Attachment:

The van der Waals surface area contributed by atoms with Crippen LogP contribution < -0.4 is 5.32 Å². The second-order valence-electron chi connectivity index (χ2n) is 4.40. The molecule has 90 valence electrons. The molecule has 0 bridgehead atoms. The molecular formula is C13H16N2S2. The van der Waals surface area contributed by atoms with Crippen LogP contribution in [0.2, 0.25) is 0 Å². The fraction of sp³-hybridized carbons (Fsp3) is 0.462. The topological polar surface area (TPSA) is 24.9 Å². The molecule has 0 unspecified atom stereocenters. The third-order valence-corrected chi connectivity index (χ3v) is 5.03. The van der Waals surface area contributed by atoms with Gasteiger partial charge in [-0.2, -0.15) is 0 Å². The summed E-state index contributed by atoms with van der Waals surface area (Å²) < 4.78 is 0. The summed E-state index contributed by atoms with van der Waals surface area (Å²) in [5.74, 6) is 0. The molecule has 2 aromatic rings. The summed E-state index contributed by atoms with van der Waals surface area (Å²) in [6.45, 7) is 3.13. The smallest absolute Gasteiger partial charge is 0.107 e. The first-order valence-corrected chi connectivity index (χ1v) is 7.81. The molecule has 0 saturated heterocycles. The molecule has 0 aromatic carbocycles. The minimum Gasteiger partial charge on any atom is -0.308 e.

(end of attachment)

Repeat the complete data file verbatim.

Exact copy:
The van der Waals surface area contributed by atoms with Crippen LogP contribution < -0.4 is 5.32 Å². The second-order valence-electron chi connectivity index (χ2n) is 4.40. The molecule has 90 valence electrons. The molecule has 0 bridgehead atoms. The molecular formula is C13H16N2S2. The van der Waals surface area contributed by atoms with Crippen LogP contribution in [0.2, 0.25) is 0 Å². The fraction of sp³-hybridized carbons (Fsp3) is 0.462. The topological polar surface area (TPSA) is 24.9 Å². The molecule has 0 unspecified atom stereocenters. The third-order valence-corrected chi connectivity index (χ3v) is 5.03. The van der Waals surface area contributed by atoms with Gasteiger partial charge in [-0.2, -0.15) is 0 Å². The summed E-state index contributed by atoms with van der Waals surface area (Å²) < 4.78 is 0. The summed E-state index contributed by atoms with van der Waals surface area (Å²) in [5.74, 6) is 0. The molecule has 2 aromatic rings. The summed E-state index contributed by atoms with van der Waals surface area (Å²) in [6.45, 7) is 3.13. The smallest absolute Gasteiger partial charge is 0.107 e. The first-order valence-corrected chi connectivity index (χ1v) is 7.81. The molecule has 0 saturated heterocycles. The molecule has 0 aromatic carbocycles. The minimum Gasteiger partial charge on any atom is -0.308 e.